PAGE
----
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Saving trees to save our planet
MK Pines: Fighting global warming
Photo: Gil Yochanan
Substitute trees for a greener world
New bill proposed in Knesset: Contractors who tear down trees must plant new ones to replace them
A newly proposed Knesset bill attempts to combat global warming. The bill, proposed by Knesset Member Ophir Pines-Paz (Labor), stipulates that contractors who cut down trees for construction and development purposes will be required to plant a new tree for each one that they have chopped.

 

This bill acknowledges the vital role that trees play in preserving our planet. Along with other plants, trees absorb roughly a quarter of all greenhouse gases emitted on earth annually, and keep temperatures on earth down to a habitable level.

 

The cars that we drive, the factories that produce the goods that we use and discard, the power plants producing the electricity that we depend on, all emit harmful greenhouse gases that cause temperatures on our planet to steadily rise. The amount of greenhouse gases produced across the globe only rises with each passing year.

 

Trees do much to absorb these harmful greenhouses gases. The Jewish National Fund estimates that a single tree absorbs some 1,543 pounds (0.7 tons) of carbon dioxide in its lifetime. It takes some 200 trees to absorb the amount of greenhouse gas produced by a single human!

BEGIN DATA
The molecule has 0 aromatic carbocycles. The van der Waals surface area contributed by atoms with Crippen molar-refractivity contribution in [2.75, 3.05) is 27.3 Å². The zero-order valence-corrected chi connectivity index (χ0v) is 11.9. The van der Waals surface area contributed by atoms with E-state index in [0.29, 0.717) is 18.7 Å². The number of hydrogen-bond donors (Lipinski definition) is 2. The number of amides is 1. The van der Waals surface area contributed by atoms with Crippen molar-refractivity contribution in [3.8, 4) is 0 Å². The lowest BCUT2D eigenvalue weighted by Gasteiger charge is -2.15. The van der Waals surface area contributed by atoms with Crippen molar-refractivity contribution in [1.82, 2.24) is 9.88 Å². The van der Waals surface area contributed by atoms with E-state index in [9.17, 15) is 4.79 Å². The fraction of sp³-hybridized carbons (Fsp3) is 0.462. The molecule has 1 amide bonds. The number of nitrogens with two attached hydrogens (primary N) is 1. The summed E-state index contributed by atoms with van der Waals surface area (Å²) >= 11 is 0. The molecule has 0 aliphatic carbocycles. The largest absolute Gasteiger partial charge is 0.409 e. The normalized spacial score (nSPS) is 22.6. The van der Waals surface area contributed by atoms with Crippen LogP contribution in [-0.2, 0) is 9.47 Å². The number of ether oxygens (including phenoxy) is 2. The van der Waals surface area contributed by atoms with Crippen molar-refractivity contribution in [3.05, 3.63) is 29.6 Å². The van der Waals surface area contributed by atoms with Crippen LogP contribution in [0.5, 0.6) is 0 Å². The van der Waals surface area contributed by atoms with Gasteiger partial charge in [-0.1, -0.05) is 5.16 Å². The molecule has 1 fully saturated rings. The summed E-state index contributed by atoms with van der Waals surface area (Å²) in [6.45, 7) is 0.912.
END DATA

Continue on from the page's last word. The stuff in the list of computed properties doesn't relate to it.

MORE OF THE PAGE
Israeli law, although problematic as far as regulation goes, protects most of the trees in Israel and prohibits cutting them down without special authorization. The bill proposed by MK Pines stipulates that engineering and development institutions will only approve construction projects that necessitate cutting down trees if the contractors involved replace them with comparable counterparts.

 

“Everyone who wants to cut down trees will have to think twice from now on,” said MK Pines. “This bill will ensure that our cities are greener and the air in them is far cleaner.”

 

The proposed bill, although approved by the Knesset’s Ministerial Committee for Legislation and Law Enforcement, still faces many hurdles before it is put into practice and actually implemented.

 

Should the bill pass the required readings in the Knesset, it is up to the Interior Ministry to enforce it. The ministry objects to this measure, and is already actively seeking ways to either change or circumvent it.  

 


פרסום ראשון: 03.29.08, 07:41
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